This research focused on seven leading category killers — Bonobos, Casper, Dollar Shave Club, Frank & Oak, Harry’s, Mack Weldon, and Warby Parker — most of which rank amongst CB Insights’ list of most promising e-commerce startups [1]. There are surely lessons learned from earlier e-commerce startups, but these are beyond the scope of my research.

Favorable Market Conditions

 The typical profile of the industries in which these category killers have emerged includes:

  • Total Addressable Market > $2B in US: offers opportunity for new entrant to gain share and build brand prior to incumbent retaliation;
  • High Concentration: > 50% of the market is controlled by ≤4 incumbents;
  • Limited Brand Allegiance: existing companies focus on selling product rather than lifestyle;
  • 3rd-Party B&M channels: incumbents typically distribute their offerings primarily via brick-and-mortar locations of other brands; little focus on e-commerce distribution;
  • High Headcount: > 60,000 employees each for the incumbents; and
  • High Price Point: the incumbents generally enjoy high margins and distribution involves several middlemen — a structural mitigator to lower prices.

Founding Teams

 Amongst the founding teams of the top seven category killers, the most common professional backgrounds included:

  • Strategy consulting or business development: 5;
  • Previous founder: 4;
  • Relevant category experience: 4; and
  • Private equity: 3.

The high number of founding teams that include former consultants is arguably due to the nature of the consulting skillset, which lends itself well to the analysis and improvement of long-standing industries, such as retail, that are data-rich and have major logistics and supply-chain considerations. Notably, the first hire at Casper, which did not have former consultants on its founding team, had previously spent years leading strategy and marketing efforts for major corporations.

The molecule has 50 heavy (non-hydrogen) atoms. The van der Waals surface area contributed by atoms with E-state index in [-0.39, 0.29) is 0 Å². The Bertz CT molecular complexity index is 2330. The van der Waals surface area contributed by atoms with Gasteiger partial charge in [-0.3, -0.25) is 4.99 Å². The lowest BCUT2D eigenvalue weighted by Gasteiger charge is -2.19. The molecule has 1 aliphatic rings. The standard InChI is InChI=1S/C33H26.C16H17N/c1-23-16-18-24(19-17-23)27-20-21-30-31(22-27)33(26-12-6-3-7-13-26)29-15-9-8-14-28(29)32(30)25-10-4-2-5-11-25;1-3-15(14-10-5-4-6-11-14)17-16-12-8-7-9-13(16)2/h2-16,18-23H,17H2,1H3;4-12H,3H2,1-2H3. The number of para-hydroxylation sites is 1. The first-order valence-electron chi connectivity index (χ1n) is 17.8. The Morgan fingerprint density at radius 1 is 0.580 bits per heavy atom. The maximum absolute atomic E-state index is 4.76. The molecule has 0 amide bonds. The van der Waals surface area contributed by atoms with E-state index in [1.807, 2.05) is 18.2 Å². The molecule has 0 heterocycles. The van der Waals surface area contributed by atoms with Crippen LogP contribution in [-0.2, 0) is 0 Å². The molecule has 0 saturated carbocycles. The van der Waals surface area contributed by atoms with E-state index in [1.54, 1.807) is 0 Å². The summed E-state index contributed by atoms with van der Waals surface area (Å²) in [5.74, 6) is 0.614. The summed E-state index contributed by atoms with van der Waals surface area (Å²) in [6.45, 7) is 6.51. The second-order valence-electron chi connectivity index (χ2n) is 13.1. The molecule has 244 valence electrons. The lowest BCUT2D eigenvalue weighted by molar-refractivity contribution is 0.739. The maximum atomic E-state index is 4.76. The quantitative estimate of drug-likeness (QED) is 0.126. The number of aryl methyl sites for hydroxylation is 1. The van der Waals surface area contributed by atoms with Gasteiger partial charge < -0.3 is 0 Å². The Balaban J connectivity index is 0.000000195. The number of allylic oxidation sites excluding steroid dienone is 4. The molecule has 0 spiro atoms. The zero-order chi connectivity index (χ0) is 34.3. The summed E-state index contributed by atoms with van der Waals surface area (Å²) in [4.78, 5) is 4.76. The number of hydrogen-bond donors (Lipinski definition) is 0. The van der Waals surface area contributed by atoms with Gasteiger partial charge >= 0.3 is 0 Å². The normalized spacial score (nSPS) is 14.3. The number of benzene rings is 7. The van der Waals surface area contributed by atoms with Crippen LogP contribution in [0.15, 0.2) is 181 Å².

Best Practices: Company Culture

Many companies described an iterative culture as a key enabler of successful tactics and strategies. Warby Parker’s foray into brick-and-mortar (B&M) sales began as an experiment, offering glasses to consumers in person at its corporate headquarters.  As demand grew they eventually opened a standalone B&M. They now operate 20 stores nation-wide. This was not the result of a corporate strategy that laid out B&M opening goals and timelines for the year. Similarly, Casper’s New York showroom helped the company iteratively understand what customers value in an in-store experience to position itself as a sleep company. Now, upon scaling markets, one of the first tasks is to establish a local showroom.

Best Practices: Product

Product best practices can be broken into three chronological phases: laying the foundation (generally pre-Seed), building customer experience (Seed and Series A), and establishing retail presence (Series B and C).

Phase I: Lay the foundation 

  • Initial product selection: Companies offered a product that is a necessity. Think about Warby’s glasses or Harry’s razors — both are products that consumers don’t need to be sold on. This allows the company to focus on selling an experience rather than generate demand for the product;
  • Price point: Prices for challenger products were typically 30-40% lower than incumbents’;
  • Brand Potential: Companies established brands broad enough to accommodate future product expansion, enabling the startups to create additional product lines as they matured. Casper is branding itself as a sleep company, allotting itself room to expand beyond mattresses; and